Biomagnification

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In biomagnification the concentration of the persistent toxins (crosses) increases higher up the food chain. Biomagnification.svg
In biomagnification the concentration of the persistent toxins (crosses) increases higher up the food chain.
In this scenario, a pond has been intoxicated. As we go further into the food chain, the toxin concentration increases, causing the top consumer to eventually die of intoxication. Bio-magnification in a pond ecosystem.svg
In this scenario, a pond has been intoxicated. As we go further into the food chain, the toxin concentration increases, causing the top consumer to eventually die of intoxication.

Biomagnification, also known as bioamplification or biological magnification, is any concentration of a toxin, such as pesticides, in the tissues of tolerant organisms at successively higher levels in a food chain. This increase can occur as a result of:

Contents

Biomagnification is the build up of toxins in a food chain. The DDT concentration is in parts per million. As the trophic level increases in a food chain, the amount of toxic build up increases. The x's represent the amount of toxic build up accumulating as the trophic level increases. Toxins build up in organism's fat and tissue. Predators accumulate higher toxins than prey. The build up of toxins in a food chain.svg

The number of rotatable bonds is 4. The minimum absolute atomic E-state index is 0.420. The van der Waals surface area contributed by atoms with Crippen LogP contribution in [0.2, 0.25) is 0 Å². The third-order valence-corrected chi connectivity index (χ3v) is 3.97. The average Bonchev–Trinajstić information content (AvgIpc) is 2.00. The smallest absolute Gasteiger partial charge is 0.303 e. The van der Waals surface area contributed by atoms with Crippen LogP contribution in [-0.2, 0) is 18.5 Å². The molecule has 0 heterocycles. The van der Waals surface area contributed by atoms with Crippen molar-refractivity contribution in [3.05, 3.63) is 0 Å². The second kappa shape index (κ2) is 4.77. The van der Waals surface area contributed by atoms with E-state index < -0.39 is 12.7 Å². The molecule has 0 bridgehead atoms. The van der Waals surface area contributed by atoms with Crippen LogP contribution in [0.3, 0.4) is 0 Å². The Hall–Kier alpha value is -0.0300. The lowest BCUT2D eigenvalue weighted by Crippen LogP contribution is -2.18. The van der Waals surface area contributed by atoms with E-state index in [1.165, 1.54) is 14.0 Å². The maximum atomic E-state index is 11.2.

Biomagnification is the build up of toxins in a food chain. The DDT concentration is in parts per million. As the trophic level increases in a food chain, the amount of toxic build up increases. The x's represent the amount of toxic build up accumulating as the trophic level increases. Toxins build up in organism's fat and tissue. Predators accumulate higher toxins than prey.

Biological magnification often refers to the process whereby certain substances such as pesticides or heavy metals work their way into lakes, rivers and the ocean, and then move up the food chain in progressively greater concentrations as they are incorporated into the diet of aquatic organisms such as zooplankton, which in turn are eaten perhaps by fish, which then may be eaten by bigger fish, large birds, animals, or humans. The substances become increasingly concentrated in tissues or internal organs as they move up the chain. Bioaccumulants are substances that increase in concentration in living organisms as they take in contaminated air, water, or food because the substances are very slowly metabolized or excreted.

Processes

Although sometimes used interchangeably with "bioaccumulation", an important distinction is drawn between the two, and with bioconcentration.

Thus, bioconcentration and bioaccumulation occur within an organism, and biomagnification occurs across trophic (food chain) levels.

Biodilution is also a process that occurs to all trophic levels in an aquatic environment; it is the opposite of biomagnification, thus when a pollutant gets smaller in concentration as it progresses up a food web.